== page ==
I did a bunch of surveys on the 534 when she was in Galveston back in the 90s.
I have found that pranks were pulled more on vessels where we all got along. In one instance, on the ATB that I was CE on, we were out of the notch and the barge was drydocked at Bender. The tug was tied up to the end of the drydock. The barge had just been pulled out of the water and to get to the tug, you had to walk the distance of the drydock. On my way to the boat, there was a small crab stuck in a little pool made by some leftover blasting sand. I picked up the crab on my way. The mates were all busy on the barge, so I went into the cabin and placed the crab in the medicine cabinet over the sink and closed it. I had pretty much forgotten about it and went on with my day. At dinner that evening, the second mate was smiling at me and told me that he had gone to brush his teeth. He opened up the medicine cabinet to get his toothpaste and closed it (which only just woke up the crab that he didn’t notice). When he went to put the toothpaste back, the crab, fully awake now and with claws spread fell into the sink and scared the shit of of the second mate. Right away, he knew who did it and hung the crab, face level outside my cabin door. After a little bit and I didn’t come out, he felt sorry for the crab, cut it down and set it free.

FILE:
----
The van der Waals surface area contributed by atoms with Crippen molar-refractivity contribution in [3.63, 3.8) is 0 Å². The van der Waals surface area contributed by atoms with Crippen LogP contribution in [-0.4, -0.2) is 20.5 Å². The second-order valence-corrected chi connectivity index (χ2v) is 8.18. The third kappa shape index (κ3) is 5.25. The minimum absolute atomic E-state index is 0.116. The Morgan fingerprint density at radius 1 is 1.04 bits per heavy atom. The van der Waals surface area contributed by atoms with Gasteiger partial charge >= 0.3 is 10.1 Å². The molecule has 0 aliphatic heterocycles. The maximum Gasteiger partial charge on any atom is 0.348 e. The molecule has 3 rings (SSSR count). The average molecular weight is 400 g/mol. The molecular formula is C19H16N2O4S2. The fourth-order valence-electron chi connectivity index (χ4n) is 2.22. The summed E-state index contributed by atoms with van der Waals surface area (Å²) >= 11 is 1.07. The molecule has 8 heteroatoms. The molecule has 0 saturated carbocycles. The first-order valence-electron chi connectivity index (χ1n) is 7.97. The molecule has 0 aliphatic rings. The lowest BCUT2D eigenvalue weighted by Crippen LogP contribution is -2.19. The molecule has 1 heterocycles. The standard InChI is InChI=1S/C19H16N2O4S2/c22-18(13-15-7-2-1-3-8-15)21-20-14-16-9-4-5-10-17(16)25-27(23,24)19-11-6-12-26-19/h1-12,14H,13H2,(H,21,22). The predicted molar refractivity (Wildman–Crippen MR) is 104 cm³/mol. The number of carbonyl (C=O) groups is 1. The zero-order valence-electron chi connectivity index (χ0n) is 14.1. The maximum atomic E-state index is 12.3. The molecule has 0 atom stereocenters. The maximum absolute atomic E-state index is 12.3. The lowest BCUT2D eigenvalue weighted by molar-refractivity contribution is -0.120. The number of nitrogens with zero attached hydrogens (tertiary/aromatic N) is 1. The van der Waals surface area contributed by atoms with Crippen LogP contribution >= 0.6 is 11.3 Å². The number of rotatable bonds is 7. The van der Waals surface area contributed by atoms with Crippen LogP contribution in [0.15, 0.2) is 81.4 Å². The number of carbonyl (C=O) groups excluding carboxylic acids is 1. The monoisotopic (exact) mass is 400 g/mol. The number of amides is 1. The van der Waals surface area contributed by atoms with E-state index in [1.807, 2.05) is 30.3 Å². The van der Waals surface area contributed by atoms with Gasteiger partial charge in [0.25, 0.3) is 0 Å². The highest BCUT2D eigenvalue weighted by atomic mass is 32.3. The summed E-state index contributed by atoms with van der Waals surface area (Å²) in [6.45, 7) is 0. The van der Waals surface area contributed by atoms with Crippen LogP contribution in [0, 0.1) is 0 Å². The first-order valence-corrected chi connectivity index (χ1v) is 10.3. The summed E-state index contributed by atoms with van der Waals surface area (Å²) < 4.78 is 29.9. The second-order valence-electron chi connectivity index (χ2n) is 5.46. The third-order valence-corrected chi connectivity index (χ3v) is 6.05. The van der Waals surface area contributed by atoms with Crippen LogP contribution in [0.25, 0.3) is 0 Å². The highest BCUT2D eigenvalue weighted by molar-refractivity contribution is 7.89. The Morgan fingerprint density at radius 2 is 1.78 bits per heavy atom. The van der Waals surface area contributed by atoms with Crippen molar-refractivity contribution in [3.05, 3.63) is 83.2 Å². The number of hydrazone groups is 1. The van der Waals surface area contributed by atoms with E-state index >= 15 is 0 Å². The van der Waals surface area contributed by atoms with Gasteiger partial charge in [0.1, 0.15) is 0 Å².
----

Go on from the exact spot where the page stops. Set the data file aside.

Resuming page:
I had pretty much forgotten about it, and at the end of the next hitch my relief showed up, and I was getting dressed to head back to the house. I went to put on my tennis shoes. I put the first one on, and my toes felt cold, like when there his a hole in a sock. I thought that was odd. I went to put the other one on and felt the same sensation. I looked down and saw mayonnaise squirting out of the lace holes of the shoes. . . lovely. I went home in my workboots. . . . Of course there is always the trick of putting crankcase oil on the binocular eyecups. . . . works every time. . . .